I have been fiddling round with my SPD-SL cleats since getting them (2 weeks ago) trying to find the right position, so wouldn't want to then swap them around. I'm finding them trickier to use than my MTB SPD pedals and cleats.
    The plan is to get some shimano road touring pedals and some shoes that can use both types of cleats. That way if I decide to go full clipless, I don't have to buy another pair of shoes. Just the spd-sl pedals. Which I'm assuming are cheaper than shoes

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    Quote Originally Posted by milspecs View Post
    The plan is to get some shimano road touring pedals and some shoes that can use both types of cleats. That way if I decide to go full clipless, I don't have to buy another pair of shoes. Just the spd-sl pedals. Which I'm assuming are cheaper than shoes
    That's a fine plan, but as ruby1 mentioned, you don't want to swap cleats between shoes. Setup is fairly precise, so once they're set you want to leave them alone. Constant reinstalls/ readjustments would become burdensome.

    Shimano's SPD-SL pedals range in price from about $40 to around $350 (or so) as do shoes, so either can be more or less than the other. Since Shimano's 5700 (105) pedals can be found for around $55, you should do ok.

    If you're on the fence on which way to go with a pedal system, here's some info you may find helpful:
    Bike 101-Clipless Pedals

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    Quote Originally Posted by PJ352 View Post
    That's a fine plan, but as ruby1 mentioned, you don't want to swap cleats between shoes. Setup is fairly precise, so once they're set you want to leave them alone. Constant reinstalls/ readjustments would become burdensome.

    Shimano's SPD-SL pedals range in price from about $40 to around $350 (or so) as do shoes, so either can be more or less than the other. Since Shimano's 5700 (105) pedals can be found for around $55, you should do ok.

    If you're on the fence on which way to go with a pedal system, here's some info you may find helpful:
    Bike 101-Clipless Pedals
    Err what I'm trying to say is I'll only switch cleats once. If I decide to go full clipless, I won't be using the spd pedals anymore. Just the spd-sl pedals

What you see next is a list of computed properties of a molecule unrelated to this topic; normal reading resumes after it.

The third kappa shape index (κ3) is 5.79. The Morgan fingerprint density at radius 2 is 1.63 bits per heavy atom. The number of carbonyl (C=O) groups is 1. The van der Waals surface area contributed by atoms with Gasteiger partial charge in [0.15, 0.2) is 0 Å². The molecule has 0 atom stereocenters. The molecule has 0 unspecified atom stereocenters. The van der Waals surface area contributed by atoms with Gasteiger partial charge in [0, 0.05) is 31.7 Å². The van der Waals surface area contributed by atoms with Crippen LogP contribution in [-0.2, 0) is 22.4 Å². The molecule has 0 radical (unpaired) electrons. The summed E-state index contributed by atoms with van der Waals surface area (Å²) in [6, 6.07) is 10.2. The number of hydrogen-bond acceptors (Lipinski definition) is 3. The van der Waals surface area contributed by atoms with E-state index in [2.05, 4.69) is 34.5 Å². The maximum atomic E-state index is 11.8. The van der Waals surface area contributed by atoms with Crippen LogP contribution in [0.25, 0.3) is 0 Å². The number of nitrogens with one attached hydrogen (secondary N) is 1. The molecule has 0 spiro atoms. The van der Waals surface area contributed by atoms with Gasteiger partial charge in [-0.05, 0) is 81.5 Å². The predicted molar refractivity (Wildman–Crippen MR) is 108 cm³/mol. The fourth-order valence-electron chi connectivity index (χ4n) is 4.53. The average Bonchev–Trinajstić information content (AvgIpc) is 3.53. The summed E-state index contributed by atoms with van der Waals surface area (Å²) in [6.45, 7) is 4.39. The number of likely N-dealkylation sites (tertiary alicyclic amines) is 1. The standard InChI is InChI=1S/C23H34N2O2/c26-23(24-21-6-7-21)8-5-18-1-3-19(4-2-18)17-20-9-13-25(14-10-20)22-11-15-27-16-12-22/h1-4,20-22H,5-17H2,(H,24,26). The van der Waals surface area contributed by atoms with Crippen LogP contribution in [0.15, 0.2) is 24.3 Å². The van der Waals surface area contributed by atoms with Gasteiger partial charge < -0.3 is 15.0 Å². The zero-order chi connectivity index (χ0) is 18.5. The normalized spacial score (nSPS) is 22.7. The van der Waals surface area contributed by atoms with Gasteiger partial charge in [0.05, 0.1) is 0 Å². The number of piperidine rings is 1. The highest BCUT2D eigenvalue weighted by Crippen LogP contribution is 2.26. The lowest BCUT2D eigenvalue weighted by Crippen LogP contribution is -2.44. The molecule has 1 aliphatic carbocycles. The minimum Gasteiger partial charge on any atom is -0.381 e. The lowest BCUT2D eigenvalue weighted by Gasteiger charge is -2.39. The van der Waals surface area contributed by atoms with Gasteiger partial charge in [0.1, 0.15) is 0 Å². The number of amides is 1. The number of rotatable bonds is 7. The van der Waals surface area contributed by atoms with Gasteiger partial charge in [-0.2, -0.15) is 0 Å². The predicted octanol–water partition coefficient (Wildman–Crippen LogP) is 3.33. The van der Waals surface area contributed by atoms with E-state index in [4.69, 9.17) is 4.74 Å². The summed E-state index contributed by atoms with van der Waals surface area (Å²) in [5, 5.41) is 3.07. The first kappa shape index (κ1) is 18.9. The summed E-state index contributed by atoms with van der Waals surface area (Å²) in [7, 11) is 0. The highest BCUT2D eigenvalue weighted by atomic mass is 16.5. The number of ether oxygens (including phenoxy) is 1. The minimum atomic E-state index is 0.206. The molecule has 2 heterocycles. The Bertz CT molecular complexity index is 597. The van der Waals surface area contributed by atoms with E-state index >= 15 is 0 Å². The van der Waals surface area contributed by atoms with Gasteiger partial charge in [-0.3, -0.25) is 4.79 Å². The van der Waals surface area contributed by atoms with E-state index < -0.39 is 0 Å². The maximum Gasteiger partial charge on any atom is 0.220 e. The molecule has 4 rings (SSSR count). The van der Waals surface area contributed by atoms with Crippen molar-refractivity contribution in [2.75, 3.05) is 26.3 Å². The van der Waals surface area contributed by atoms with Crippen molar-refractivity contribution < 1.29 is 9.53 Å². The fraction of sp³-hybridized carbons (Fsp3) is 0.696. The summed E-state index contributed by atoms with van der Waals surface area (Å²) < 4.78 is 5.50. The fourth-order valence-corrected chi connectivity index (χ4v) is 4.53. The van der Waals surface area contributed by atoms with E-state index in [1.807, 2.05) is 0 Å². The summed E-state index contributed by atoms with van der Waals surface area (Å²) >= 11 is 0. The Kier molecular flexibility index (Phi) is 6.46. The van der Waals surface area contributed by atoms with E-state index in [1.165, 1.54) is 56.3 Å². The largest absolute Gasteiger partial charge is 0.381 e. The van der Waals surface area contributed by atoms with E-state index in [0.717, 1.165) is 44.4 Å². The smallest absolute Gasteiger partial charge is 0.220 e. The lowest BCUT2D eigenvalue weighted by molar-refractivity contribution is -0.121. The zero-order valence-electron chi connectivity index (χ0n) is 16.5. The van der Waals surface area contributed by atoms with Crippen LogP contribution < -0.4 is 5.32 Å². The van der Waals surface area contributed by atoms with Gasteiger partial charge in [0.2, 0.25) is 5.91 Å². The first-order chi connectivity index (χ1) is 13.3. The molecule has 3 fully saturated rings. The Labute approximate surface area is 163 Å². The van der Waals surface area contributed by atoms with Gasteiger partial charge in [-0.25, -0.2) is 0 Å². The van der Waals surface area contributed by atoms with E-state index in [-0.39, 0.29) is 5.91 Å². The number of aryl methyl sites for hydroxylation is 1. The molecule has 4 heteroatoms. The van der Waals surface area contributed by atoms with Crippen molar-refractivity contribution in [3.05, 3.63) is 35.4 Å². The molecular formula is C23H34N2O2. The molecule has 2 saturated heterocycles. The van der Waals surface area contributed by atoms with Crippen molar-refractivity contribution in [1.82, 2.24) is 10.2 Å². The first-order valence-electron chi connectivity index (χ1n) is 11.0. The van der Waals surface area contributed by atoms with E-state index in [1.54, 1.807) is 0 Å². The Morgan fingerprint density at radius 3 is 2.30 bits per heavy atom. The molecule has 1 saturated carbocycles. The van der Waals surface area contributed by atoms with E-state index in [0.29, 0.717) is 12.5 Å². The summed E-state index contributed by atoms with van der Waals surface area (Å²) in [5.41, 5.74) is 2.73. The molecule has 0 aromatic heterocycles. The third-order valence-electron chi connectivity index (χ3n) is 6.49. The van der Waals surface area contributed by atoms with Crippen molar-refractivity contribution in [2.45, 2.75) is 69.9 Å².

11. #11
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    Quote Originally Posted by milspecs View Post
    Err what I'm trying to say is I'll only switch cleats once. If I decide to go full clipless, I won't be using the spd pedals anymore. Just the spd-sl pedals
    Ok, that leaves just one last bit of advice from me. That being, don't cheap out on shoes. Visit shops, try some on (with cycling socks) focusing on the brands/ models that fit/ feel the best and have stiff soles. Models with metatarsal buttons are a plus, IMO/E.

    You can get good quality Shimano 5700 (105) pedals for ~$60.

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    Damn, there are cycling socks??!

    What would be considered cheap? Most of the shoes here (South Korea) seem to start at $120

  13. #13
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    Quote Originally Posted by milspecs View Post
    Damn, there are cycling socks??!

    What would be considered cheap? Most of the shoes here (South Korea) seem to start at $120
    My Specialized Elites were ~$120 back in '08, so they're probably around $150 now. But note that I said "don't cheap out on shoes", meaning, get comfortable, well designed shoes with stiff soles. If you can find them cheap, all the more power to you!

    Yes, there are cycling socks. Fortunately, they're relatively inexpensive.